GeneWatch. (2012). Genetically-modified insects: under whose control? Retrieved on 15 March 2014 from http://www.genewatch.org/uploads/f03c6d66a9b354535738483c1c3d49e4/Regnbrief_fin2.pdf

Gilbert, L. I. & Gill, S. S. (2010). Insect control: Biological and synthetic agents. Waltham, MA: Academic Press.

Gill, V. (2013). Decision awaited on genetically modified insect trial. BBC News. Retrieved on 15 March 2014 from http://www.bbc.com/news/science-environment-24958488

Gucciardi, A. (2013). Thousands of genetically modified insects are set for release. Infowars. Retrieved on 15 March 2014 from http://www.infowars.com/thousands-of-genetically-modified-insects-set-for-released/

Knowles, B. & Scott, T.W. (2003). Discussion-Ecological challenges concerning the use of genetically modified mosquitoes for disease control: synthesis and future perspectives. In Takken, W. & Scott, T.W. (Eds.), Ecological Aspects for Application of Genetically Modified Mosquitoes (pp. 235-238). New York, NY: Springer.

Muir, P. (2014). Genetic pest controls. Oregon State University. Retrieved on 15 March 2014 from http://people.oregonstate.edu/~muirp/genecont.htm

Pimentel, D. (2001). Overview of the use of genetically modified organisms and pesticides in agriculture. Indiana Journal of Global Legal Studies. 9(1), 51-63. Retrieved on 15 March 2014 from http://www.repository.law.indiana.edu/cgi/viewcontent.cgi?article=1227&context=ijgls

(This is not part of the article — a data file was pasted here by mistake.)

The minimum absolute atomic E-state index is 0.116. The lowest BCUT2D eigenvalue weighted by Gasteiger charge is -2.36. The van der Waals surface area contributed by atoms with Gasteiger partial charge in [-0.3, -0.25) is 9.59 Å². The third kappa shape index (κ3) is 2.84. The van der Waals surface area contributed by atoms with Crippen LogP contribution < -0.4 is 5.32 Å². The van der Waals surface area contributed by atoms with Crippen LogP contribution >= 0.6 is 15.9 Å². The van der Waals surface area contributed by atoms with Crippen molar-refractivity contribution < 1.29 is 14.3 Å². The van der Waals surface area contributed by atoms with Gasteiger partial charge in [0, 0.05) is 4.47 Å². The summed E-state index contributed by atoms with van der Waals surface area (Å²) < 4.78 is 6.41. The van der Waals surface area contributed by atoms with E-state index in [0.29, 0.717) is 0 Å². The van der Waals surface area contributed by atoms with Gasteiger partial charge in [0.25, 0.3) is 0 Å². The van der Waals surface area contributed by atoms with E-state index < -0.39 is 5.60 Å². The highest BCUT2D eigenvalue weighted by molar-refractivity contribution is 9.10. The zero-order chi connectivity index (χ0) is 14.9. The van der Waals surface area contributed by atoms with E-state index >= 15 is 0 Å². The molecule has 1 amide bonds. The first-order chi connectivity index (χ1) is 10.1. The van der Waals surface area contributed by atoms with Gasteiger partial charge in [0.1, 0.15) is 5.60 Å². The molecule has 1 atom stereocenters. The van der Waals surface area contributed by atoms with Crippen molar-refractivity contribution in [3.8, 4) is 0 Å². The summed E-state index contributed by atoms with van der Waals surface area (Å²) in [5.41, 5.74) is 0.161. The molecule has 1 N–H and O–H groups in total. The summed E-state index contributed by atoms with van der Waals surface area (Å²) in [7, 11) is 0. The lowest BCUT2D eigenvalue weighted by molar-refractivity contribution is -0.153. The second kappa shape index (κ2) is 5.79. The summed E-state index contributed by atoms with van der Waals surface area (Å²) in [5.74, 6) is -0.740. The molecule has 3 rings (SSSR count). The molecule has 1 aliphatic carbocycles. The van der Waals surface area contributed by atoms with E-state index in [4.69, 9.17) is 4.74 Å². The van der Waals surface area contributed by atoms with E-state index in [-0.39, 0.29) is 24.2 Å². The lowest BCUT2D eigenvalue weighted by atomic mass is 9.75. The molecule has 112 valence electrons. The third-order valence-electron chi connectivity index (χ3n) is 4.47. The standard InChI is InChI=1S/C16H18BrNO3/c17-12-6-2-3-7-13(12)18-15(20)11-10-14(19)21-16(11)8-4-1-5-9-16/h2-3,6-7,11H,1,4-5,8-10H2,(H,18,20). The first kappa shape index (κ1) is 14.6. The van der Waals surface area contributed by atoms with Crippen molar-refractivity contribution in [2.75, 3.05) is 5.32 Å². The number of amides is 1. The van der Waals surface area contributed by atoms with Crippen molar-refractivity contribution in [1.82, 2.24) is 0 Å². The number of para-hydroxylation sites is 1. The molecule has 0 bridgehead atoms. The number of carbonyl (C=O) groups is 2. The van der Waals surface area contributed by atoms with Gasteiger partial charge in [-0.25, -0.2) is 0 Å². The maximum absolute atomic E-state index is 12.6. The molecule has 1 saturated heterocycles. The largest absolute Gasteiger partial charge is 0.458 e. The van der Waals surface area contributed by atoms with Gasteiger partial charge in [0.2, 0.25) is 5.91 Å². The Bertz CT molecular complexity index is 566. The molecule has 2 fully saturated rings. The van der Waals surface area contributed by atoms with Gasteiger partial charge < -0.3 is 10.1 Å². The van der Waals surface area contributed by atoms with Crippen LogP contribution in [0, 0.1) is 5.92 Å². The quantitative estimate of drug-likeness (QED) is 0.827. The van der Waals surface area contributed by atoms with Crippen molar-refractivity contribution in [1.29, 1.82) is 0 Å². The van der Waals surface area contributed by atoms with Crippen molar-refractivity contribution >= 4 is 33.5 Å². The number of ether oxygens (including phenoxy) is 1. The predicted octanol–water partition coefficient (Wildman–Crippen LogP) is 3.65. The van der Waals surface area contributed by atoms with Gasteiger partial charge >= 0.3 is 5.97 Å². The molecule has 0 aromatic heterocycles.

Richards, S. (2013). Will GM insects help stop disease? The Scientist. Retrieved on 15 March 2014 from http://www.the-scientist.com/?articles.view/articleNo/34005/title/Will-GM-Insects-Help-Stop-Disease-/

Romeis, J., Shelton, A. M., Kennedy, G. G. (2008). Integration of insect-resistant genetically modified crops within IPM programs. New York, NY: Springer

Walia, A. (2013). Thousands of genetically modified insects are set for release. Collective Evolution. Retrieved on 15 March 2014 from http://www.collective-evolution.com/2013/09/10/thousands-of-genetically-modified-insects-are-set-for-release/

Wentworth, J. (2010). Genetically modified insects. Post Note. Retrieved on 15 March 2014 from http://www.inasp.info/uploads/filer_public/2013/04/03/3_handout_1.pdf

Winston, M. & Edelbach, R. (2011). Society, ethics, and technology. Stamford, CT: Cengage Learning.